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Our Built Environment

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The Carillon – Doing donuts earns careless driving charge

I caught this article online today that made me shake my head a little. Most people I’m sure would see this as an excellent outcome; people ripping up and down main street and burning rubber on the largest parking lot down town are caught red handed and slapped with a fine. Justice was served and surely this will never happen again.

Nope, surprise. This is going to happen again. And don’t call me Shirley.

Steinbach’s solution to this problem is to partner with the RCMP to post a patrol officer on Main Street to enforce the traffic laws. But has anybody stopped to ask how it’s even possible that traffic laws are being broken so easily to begin with?

A bank doesn’t leave piles of cash lying around for prospective thieves to steal, in fact doing so may even tempt people who wouldn’t normally partake in such devilry to help themselves, hoping they might get away with it. No, a bank will keep its valuables locked up behind a heavy vault door, physically separating the contents from the outside world.

Why can’t we do the same with our built environment? Instead of very sternly telling people that they are not allowed to speed on our roads, why not make it challenging to do so in the first place, if not impossible?

Take a look at this cross section of our main street.

With some margin for error, this is fairly typical for stroads. 30 meters across with the vast majority dedicated to car traffic and parking. (With bonus parking off-street.) Now if you take away the cars, like maybe if it’s after dark and most people are home asleep, this suddenly becomes a drag strip. Without any other obstacles in the way, a prospective speeder finds it quite easy to simply press down on their 1998 Honda Civic’s accelerator pedal to the floor. Wow, what a thrill, very impressive.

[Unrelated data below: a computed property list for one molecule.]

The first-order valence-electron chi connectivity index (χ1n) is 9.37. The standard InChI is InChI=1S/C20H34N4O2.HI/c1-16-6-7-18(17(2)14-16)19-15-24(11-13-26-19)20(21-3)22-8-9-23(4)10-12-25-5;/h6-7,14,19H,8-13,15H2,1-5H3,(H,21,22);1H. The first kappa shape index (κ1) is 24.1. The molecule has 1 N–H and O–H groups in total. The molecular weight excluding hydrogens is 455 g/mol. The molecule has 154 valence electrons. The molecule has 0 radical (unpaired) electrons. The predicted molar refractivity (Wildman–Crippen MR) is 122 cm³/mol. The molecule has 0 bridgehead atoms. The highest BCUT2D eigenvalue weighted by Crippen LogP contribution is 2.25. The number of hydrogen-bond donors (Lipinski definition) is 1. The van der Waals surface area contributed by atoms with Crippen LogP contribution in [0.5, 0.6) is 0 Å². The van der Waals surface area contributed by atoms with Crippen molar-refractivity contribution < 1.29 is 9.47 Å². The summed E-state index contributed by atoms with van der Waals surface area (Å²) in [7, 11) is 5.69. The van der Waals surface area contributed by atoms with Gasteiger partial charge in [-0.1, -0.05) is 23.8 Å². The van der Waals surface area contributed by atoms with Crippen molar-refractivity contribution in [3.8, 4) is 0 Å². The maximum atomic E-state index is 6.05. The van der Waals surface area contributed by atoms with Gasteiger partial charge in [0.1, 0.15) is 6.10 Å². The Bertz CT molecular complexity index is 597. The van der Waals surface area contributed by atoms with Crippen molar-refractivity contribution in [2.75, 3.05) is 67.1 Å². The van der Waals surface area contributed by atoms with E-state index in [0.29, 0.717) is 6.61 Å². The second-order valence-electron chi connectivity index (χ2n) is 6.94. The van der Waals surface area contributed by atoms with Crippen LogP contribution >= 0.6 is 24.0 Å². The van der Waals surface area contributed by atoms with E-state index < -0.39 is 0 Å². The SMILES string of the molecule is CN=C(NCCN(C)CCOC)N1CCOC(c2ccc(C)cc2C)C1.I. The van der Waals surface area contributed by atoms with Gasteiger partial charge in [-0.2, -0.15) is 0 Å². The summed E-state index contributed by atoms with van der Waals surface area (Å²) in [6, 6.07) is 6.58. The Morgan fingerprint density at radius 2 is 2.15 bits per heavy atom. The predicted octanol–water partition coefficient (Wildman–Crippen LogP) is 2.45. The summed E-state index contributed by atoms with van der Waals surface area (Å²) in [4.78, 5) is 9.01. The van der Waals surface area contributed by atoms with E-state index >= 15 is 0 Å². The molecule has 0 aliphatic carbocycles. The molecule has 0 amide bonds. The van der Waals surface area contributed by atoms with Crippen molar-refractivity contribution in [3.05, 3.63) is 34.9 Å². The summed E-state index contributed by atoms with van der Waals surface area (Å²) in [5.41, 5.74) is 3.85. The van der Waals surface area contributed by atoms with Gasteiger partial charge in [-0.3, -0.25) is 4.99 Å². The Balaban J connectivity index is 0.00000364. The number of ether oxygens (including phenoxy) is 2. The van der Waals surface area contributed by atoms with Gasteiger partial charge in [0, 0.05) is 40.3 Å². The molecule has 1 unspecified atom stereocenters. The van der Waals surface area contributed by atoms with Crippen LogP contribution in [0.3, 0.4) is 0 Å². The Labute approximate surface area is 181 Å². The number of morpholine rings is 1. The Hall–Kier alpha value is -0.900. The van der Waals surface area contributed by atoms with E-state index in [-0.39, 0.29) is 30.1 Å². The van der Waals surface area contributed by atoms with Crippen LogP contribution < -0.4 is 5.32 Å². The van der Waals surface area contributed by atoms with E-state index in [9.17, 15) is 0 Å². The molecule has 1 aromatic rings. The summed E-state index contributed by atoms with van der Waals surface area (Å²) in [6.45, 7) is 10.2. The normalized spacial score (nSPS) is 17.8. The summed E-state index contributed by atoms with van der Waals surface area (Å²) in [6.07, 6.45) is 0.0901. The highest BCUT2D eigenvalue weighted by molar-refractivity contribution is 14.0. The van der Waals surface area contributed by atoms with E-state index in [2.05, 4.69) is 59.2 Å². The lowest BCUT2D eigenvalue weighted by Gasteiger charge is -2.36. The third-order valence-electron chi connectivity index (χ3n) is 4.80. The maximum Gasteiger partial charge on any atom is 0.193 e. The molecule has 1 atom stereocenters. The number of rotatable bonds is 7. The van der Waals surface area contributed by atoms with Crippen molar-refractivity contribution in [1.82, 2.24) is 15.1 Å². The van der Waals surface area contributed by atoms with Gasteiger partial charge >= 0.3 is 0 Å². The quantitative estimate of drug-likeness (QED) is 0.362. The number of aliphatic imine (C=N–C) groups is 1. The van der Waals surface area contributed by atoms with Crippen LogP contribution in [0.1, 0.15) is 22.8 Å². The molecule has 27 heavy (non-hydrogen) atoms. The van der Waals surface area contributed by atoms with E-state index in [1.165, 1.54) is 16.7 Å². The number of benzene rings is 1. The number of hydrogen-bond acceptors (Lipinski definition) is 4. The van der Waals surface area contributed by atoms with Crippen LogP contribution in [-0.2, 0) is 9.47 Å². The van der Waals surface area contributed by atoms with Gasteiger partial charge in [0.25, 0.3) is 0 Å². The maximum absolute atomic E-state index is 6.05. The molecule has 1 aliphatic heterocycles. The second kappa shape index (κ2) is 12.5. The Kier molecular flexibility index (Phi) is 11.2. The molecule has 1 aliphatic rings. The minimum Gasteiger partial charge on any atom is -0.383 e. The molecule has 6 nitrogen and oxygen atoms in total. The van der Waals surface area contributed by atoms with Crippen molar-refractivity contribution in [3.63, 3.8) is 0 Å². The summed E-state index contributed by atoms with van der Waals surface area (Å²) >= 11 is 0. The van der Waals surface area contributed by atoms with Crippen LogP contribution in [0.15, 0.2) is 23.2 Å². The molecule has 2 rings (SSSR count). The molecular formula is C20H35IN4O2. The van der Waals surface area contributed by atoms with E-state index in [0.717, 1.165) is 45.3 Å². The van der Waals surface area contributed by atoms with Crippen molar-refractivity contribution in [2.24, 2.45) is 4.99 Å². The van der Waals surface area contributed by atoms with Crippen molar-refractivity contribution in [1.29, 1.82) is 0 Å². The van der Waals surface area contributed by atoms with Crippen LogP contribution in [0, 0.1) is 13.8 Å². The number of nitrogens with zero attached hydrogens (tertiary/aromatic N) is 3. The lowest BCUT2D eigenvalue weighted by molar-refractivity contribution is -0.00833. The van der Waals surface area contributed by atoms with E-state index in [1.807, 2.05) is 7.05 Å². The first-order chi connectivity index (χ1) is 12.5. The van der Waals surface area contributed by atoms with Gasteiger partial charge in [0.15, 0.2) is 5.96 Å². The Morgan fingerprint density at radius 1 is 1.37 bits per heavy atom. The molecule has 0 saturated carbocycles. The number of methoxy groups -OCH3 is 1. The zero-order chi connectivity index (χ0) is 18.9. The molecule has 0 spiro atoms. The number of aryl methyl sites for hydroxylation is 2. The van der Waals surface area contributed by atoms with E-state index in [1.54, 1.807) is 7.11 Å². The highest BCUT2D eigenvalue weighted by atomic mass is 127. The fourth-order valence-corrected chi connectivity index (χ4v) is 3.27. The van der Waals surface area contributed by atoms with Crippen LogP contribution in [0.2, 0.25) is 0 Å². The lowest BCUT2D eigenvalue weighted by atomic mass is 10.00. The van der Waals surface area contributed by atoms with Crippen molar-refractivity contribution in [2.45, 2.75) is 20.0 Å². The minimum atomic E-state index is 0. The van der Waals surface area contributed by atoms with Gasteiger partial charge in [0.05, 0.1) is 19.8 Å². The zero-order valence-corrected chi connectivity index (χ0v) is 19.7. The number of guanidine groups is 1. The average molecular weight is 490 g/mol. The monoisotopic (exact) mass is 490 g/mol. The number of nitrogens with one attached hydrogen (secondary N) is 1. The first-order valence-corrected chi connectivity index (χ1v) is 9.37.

Same goes for the adjacent parking lot. With no cars in the way using up those precious parking spaces, you are left with a huge vat of oil for frying donuts. Delicious, maybe. But not healthy.

Now let me introduce you to the concept of a “complete street”.
Maybe imagine an angelic chorus for effect.

This new street is exactly the same width from building to building as the existing one, but like a modern spin on Robin Hood what we’ve done here is take from the cars and give back to society.

There is only a single lane for each direction, and they are more narrow than they used to be. Heavy trucks are no longer permitted, and the speed limit is reduced to 30km/h. The street is broken up by frequent crossings, where the road must come up to become level with the sidewalk; a functional speed bump that lets the driver know that this is an environment for people and not a place where driving is easy and painless.

In fact, speed limits are now enforced not only by police, but by the road itself. Speeding here is simply hard to do.

With slower speeds comes less noise pollution. Less traffic noise makes for a more pleasant experience in general which invites people to spend time outside on patios. (Which of course the city will encourage by loosening patio permit requirements.)

Parking lots are also gone, done away with when the city decides to remove minimum parking requirements, which makes it possible for smaller but dense businesses to infill the once vacant land. More businesses means more people, which is necessary for a place to be prosperous.

It is unfortunate that our Main Street happens to also be a major provincial highway, which by definition forces it into the role of a stroad. None of these ideas make any sense when your first and only consideration for this road is how well it is able to move traffic from one end to the other.